promote personal growth.”

Reuven Bar-On presented his description of emotional-social intelligence (ESI) in 1988. His model is a cross-section of interrelated emotional and social competencies, skills, and facilitators that determine how effectively we understand and express ourselves, understand others and relate with them, and cope with

daily demands.

There is considerable debate about what, exactly, Emotional Intelligence is with Salovay and Mayer, and Bar- On; Salovay and Mayer originally describing it as meeting the criteria for a new intelligence though they have also described it as an ability model. It has also been described as a trait model and as a combined model. There are psychometric measures for each of these but it is generally accepted that they each measure

different things.

There is also considerable debate about the pros and cons of each model with Salovay and Mayer’s ability model attracting the greatest academic recognition but being criticised for lack of face and predictive validity in the workplace. Goleman’s mixed model is dismissed by some as “Pop Psychology” and Bar-On’s model has been criticised as being too broad and overlapping with both personality and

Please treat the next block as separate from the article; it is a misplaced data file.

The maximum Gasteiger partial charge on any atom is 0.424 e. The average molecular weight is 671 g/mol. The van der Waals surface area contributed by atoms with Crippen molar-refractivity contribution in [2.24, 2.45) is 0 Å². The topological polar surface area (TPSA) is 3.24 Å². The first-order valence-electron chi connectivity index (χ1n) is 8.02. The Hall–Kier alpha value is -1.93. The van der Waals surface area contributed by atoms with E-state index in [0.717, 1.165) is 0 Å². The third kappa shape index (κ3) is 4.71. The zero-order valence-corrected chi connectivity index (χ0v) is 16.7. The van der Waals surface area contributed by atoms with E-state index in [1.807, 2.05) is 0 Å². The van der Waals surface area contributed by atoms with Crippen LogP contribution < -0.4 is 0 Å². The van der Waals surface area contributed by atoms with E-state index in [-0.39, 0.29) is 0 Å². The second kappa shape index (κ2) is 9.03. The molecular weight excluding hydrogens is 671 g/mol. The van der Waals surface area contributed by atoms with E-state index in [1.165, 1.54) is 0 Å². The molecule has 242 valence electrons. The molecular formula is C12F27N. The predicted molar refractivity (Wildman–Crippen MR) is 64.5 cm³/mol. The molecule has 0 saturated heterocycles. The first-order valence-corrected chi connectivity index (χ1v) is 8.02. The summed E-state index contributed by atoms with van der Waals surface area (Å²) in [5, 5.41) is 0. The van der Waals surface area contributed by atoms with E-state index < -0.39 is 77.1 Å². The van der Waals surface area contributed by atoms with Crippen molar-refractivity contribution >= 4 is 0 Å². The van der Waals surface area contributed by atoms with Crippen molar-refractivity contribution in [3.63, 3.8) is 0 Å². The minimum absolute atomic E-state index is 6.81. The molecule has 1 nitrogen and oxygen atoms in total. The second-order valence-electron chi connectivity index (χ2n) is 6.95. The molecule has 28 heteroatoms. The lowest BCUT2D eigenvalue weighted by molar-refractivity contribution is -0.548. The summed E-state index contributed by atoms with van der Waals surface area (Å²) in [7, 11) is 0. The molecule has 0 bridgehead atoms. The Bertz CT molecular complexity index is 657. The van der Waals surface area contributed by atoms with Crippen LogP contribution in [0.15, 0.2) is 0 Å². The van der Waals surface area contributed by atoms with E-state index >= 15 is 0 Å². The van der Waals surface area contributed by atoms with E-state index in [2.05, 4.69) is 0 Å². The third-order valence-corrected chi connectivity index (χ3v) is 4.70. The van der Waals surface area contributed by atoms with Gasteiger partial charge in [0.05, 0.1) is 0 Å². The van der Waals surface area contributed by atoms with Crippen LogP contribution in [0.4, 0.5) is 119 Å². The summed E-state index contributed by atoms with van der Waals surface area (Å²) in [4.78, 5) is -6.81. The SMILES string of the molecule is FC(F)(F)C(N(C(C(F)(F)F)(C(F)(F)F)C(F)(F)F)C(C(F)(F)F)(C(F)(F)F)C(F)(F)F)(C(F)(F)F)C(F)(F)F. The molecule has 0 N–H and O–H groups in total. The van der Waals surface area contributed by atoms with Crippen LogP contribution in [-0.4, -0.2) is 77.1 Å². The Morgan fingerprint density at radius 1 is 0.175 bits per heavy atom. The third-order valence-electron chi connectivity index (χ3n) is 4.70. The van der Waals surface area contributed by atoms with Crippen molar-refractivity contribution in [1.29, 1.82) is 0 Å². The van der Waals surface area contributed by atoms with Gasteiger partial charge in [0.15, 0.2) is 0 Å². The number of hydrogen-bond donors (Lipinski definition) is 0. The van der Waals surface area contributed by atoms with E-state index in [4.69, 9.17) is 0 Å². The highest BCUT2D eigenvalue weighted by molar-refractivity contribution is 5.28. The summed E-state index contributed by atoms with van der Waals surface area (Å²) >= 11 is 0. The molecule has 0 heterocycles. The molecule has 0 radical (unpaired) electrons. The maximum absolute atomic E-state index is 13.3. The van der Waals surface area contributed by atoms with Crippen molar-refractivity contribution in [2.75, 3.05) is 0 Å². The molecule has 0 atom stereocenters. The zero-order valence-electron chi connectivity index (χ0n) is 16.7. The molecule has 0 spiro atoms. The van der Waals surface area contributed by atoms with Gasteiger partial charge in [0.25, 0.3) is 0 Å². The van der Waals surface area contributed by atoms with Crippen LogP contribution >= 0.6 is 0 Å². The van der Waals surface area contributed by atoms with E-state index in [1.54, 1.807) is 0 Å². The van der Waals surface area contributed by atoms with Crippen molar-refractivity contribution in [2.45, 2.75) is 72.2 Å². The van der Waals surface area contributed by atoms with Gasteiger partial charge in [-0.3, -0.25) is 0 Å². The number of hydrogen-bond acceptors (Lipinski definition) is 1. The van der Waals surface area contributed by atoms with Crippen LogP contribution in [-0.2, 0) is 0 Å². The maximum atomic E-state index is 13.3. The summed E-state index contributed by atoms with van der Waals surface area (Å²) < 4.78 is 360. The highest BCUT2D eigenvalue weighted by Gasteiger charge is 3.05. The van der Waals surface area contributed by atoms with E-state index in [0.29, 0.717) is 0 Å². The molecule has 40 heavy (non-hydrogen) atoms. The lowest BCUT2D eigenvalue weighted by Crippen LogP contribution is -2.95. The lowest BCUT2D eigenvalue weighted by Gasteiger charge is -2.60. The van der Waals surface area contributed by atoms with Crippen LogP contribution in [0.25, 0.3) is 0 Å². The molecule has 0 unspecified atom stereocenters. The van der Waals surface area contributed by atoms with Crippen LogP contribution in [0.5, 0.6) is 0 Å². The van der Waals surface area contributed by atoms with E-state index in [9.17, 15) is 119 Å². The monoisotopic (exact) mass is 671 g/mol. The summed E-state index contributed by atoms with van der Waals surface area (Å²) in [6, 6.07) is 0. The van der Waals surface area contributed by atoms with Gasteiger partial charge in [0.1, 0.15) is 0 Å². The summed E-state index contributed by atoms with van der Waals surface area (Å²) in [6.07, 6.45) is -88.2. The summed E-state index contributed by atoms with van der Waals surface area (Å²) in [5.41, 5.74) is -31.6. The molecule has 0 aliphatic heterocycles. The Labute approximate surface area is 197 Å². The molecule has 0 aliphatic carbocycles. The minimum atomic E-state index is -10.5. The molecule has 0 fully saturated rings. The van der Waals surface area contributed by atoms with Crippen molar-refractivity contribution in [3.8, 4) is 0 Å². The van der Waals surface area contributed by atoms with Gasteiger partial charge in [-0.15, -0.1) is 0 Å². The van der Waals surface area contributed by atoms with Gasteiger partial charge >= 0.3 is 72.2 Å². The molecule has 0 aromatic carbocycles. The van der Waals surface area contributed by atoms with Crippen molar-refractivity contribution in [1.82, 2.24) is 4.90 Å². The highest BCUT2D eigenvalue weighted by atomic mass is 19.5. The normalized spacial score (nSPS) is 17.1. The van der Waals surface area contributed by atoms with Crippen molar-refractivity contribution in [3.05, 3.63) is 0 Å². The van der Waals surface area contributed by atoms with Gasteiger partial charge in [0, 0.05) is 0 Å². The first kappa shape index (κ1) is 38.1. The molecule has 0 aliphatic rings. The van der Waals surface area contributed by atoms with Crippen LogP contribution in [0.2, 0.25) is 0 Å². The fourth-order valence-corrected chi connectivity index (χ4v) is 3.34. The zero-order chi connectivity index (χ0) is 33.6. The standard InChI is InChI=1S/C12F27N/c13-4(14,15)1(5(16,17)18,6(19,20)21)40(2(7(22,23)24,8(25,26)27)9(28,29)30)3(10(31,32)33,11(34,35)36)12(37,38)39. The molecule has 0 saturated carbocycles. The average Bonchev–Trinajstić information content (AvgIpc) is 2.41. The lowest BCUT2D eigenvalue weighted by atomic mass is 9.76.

competency models.

The popularity of the Goleman’s model arises in part from its accessibility and in part from its description of a range of component skills and conscious abilities that are available to be worked on and improved in the real world. Goleman describes five main components to Emotional



This is the ability to recognise and understand personal moods, emotions and drives and the effect of them on both self and others. Self-awareness depends on one’s ability to monitor one’s own emotional state and to correctly identify and name the

emotions being felt.

Developing this ability is essential for realistic self-assessment and builds self-confidence and the ability to take

oneself less seriously.


This is the ability to control or re- direct disruptive emotional impulses and moods. It involves the ability to suspend judgement and delay action to allow time for thought. From a neuroscientific perspective, you can frequently observe this skill, or lack of

it, by watching response times.

If an angry client is in rapid-fire mode responding to what you say in less than about half a second then it is very ly that they are not giving conscious thought to what is being said to them. Those with this ability will frequently demonstrate trustworthiness, integrity, comfort, with ambiguity